It is difficult to describe the shock with which the middle-class reader received Baluta. Speaking of it personally, this was the first time I had been exposed to a life of such squalor, deprivation and cruel discrimination. As a middle-class woman who had had a privileged upbringing, it was a rude awakening to the realities of our pernicious caste system.

…I was ignorant of all the humiliating specificities of what being a Mahar meant. I didn’t know that Mahars skinned dead cattle and ate their flesh. I didn’t know that Mahar children were made to sit apart from the upper castes in village schools. I didn’t know that their touch was supposed to pollute water, rendering it undrinkable for the upper castes.

Baluta opened this other world to me without mincing words, in direct, simple language, making escape impossible. I had to look at Daya Pawar’s world as part of the reality of being Indian. It filled me with shame. I felt complicit in the creation of these harrowing lives. I felt frustrated because there appeared to be nothing I could do about it.

...I do not know whether today’s reader will feel the same sense of shock that I did on first reading Baluta. Atrocities against Dalits are reported every day in newspapers. Has that blunted our sensibilities? Daya Pawar felt the need to create an alter ego to whom he was going to relate his story. It was a defence mechanism.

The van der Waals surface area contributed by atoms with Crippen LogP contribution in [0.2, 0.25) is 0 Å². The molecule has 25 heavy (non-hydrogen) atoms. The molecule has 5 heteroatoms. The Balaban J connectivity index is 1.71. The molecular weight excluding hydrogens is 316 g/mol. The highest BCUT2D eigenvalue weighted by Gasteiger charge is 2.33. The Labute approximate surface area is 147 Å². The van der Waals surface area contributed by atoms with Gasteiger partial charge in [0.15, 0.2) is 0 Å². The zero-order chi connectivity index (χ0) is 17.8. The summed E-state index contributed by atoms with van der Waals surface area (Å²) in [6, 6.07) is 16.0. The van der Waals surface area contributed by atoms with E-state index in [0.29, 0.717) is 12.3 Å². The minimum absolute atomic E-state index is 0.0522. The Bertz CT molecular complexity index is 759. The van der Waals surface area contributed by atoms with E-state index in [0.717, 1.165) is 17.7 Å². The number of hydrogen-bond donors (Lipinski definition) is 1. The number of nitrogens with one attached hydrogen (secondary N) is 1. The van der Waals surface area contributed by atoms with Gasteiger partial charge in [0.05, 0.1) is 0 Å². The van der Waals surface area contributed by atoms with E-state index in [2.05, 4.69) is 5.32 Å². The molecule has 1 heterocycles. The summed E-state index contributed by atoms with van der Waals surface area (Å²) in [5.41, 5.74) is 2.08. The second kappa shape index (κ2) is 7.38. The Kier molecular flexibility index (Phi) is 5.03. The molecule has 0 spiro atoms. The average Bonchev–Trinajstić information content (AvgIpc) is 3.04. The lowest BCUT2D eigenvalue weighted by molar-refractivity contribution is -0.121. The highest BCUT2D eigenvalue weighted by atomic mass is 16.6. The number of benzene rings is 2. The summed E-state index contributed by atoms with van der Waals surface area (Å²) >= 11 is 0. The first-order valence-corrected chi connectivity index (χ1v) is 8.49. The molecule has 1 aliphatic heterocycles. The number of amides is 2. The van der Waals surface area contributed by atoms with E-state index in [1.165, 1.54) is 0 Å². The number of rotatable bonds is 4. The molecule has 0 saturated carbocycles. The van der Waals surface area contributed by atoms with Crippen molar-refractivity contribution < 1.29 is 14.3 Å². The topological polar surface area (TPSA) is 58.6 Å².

- Shanta Gokhale

So have you eaten the meat of dead cattle? Tell me honestly, how does it taste?’ I was asked recently by an intellectual at Sahitya Sahvas, a writers’ colony in Mumbai. The question took my breath away. I answered in some confusion:

‘When I ate it, I was not at the age at which one remembers tastes. I only knew how to assuage my hunger, by filling the hole in my belly. During a famine, Vishwamitra ate the leg of a dog. During the great war, the Maratha platoons ate the meat of horses. So I won’t talk about the dead cattle that I may have eaten.’

But it is true that the death of cattle brought great excitement to the Maharwada.

It is also true that if the animal had died falling off a cliff, the excitement was even more acute. Such an animal’s flesh would be fresh. News that an animal had died in the wilds did not take long to get to the Maharwada. It would pass along faster than the telexes of today. When the vultures and kite began to circle, like aeroplanes, the Mahars would locate the fallen animal. They would rush to get there before the birds picked the carcass clean.